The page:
Systems Analysis, Design and Implementation Projects
The systems analysis and design topics introduced in CISS 285 are applied to create one or more operational computer information systems. Prerequisite: CISS 285 (or CISS 280) with a grade of C or higher.
Prerequisite(s) / Corequisite(s):
CISS 285 (or CISS 280) with a grade of C or higher.
Course Rotation for Day Program:
Most current editions of the following:
Systems Analysis and Design
By Kendall & Kendall (Prentice Hall) Recommended
Systems Analysis and Design Methods
By Whitten, Bentley,& Barlow (Irwin/McGraw-Hill) Recommended
Systems Analysis and Design in a Changing World
By Satzinger, Jackson, & Burd (Course Technologies, Inc) Recommended
Introduction to Systems Analysis and Design: A Structured Approach
By Kendall, Penny (Business and Educational Technologies) Recommended
Systems Analysis, Design and Implementation
By Burch (Boyd and Fraser) Recommended
Course Learning Outcomes
Develop moderately complex programs for a business problem.
Present alternative solutions to a business problem, make recommendations and present results in a written report and oral presentation.
Write user manual for computer programs.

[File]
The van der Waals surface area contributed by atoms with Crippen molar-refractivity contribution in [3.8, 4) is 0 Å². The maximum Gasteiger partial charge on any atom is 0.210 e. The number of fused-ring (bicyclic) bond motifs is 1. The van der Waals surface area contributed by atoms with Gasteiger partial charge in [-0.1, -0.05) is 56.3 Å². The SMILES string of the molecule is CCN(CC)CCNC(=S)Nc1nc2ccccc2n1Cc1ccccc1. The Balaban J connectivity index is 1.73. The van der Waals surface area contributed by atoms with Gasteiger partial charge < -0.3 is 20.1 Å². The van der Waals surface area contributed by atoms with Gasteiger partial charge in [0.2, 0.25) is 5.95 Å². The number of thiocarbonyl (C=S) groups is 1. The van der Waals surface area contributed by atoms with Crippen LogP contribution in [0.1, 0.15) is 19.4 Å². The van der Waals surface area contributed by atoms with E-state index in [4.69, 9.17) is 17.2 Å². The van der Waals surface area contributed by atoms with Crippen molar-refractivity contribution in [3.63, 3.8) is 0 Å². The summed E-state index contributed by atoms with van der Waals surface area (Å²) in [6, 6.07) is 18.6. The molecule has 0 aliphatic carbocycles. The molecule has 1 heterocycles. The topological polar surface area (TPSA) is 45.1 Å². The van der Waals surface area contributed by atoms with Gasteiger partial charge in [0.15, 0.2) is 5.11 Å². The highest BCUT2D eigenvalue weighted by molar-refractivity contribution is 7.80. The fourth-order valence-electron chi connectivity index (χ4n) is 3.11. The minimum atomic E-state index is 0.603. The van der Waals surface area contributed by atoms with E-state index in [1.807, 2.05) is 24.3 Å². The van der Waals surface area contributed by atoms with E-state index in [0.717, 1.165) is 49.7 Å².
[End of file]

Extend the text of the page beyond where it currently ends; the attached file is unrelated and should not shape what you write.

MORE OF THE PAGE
Write technical document for computer programs
Major Topics/Skills to be Covered:
Create system proposals.
Conduct a project feasibility analysis.
Create a master project repository.
Create a complete entity relationship diagram for a project.
Create a complete data flow diagram for a project.
Create and test input and output screen designs and associated user interface for a project.
Create and test a project’s underlying data repository.
Write and test a project’s computer programs.
Create and test a project’s underlying network infrastructure.
Collaborate with a team on a project.
Write project reports and present them orally.
Maintain a healthy working relationship with a designated customer.
Recommended maximum class size for this course: 20
NOTE: The intention of this master course syllabus is to provide an outline of the contents of this course, as specified by
the faculty of Columbia College, regardless of who teaches the course, when it is taught, or where it is taught. Faculty members teaching this
course for Columbia College are expected to facilitate learning pursuant to the course learning outcomes and cover the subjects listed in the Major Topics/Skills to be Covered section.
However, instructors are also encouraged to cover additional topics of interest so long as those topics are relevant to the course's
subject. The master syllabus is, therefore, prescriptive in nature but also allows for a diversity of individual approaches to course material.